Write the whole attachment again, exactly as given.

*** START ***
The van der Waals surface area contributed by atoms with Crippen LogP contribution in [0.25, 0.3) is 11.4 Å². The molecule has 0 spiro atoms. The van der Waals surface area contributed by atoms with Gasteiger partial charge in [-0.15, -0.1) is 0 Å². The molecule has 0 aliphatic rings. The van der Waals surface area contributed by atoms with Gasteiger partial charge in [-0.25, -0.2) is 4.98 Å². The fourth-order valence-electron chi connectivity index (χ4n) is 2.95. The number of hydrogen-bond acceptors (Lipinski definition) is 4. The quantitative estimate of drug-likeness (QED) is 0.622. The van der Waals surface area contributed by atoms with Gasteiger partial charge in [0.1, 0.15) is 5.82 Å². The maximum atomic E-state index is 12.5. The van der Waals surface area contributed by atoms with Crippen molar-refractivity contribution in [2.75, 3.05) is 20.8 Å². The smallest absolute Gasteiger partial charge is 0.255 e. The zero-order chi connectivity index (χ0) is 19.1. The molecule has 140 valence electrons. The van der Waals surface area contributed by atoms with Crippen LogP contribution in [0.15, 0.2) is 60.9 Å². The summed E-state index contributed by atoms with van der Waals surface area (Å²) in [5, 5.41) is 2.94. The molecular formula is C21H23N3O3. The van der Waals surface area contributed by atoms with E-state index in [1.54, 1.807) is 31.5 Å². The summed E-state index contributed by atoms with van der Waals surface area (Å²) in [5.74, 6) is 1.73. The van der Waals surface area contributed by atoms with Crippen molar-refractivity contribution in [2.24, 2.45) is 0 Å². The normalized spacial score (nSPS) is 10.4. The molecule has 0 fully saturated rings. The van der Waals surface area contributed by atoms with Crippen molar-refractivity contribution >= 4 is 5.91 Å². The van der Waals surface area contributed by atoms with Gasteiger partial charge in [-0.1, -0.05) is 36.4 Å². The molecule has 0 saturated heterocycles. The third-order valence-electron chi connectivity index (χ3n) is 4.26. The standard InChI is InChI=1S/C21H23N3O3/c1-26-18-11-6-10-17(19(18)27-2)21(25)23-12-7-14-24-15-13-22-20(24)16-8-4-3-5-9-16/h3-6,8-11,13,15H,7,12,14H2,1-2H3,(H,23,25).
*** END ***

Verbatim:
The van der Waals surface area contributed by atoms with Crippen LogP contribution in [0.25, 0.3) is 11.4 Å². The molecule has 0 spiro atoms. The van der Waals surface area contributed by atoms with Gasteiger partial charge in [-0.15, -0.1) is 0 Å². The molecule has 0 aliphatic rings. The van der Waals surface area contributed by atoms with Gasteiger partial charge in [-0.25, -0.2) is 4.98 Å². The fourth-order valence-electron chi connectivity index (χ4n) is 2.95. The number of hydrogen-bond acceptors (Lipinski definition) is 4. The quantitative estimate of drug-likeness (QED) is 0.622. The van der Waals surface area contributed by atoms with Gasteiger partial charge in [0.1, 0.15) is 5.82 Å². The maximum atomic E-state index is 12.5. The van der Waals surface area contributed by atoms with Crippen molar-refractivity contribution in [2.75, 3.05) is 20.8 Å². The smallest absolute Gasteiger partial charge is 0.255 e. The zero-order chi connectivity index (χ0) is 19.1. The molecule has 140 valence electrons. The van der Waals surface area contributed by atoms with Crippen LogP contribution in [0.15, 0.2) is 60.9 Å². The summed E-state index contributed by atoms with van der Waals surface area (Å²) in [5, 5.41) is 2.94. The molecular formula is C21H23N3O3. The van der Waals surface area contributed by atoms with E-state index in [1.54, 1.807) is 31.5 Å². The summed E-state index contributed by atoms with van der Waals surface area (Å²) in [5.74, 6) is 1.73. The van der Waals surface area contributed by atoms with Crippen molar-refractivity contribution in [2.24, 2.45) is 0 Å². The normalized spacial score (nSPS) is 10.4. The molecule has 0 fully saturated rings. The van der Waals surface area contributed by atoms with Crippen molar-refractivity contribution >= 4 is 5.91 Å². The van der Waals surface area contributed by atoms with Gasteiger partial charge in [-0.1, -0.05) is 36.4 Å². The molecule has 0 saturated heterocycles. The third-order valence-electron chi connectivity index (χ3n) is 4.26. The standard InChI is InChI=1S/C21H23N3O3/c1-26-18-11-6-10-17(19(18)27-2)21(25)23-12-7-14-24-15-13-22-20(24)16-8-4-3-5-9-16/h3-6,8-11,13,15H,7,12,14H2,1-2H3,(H,23,25).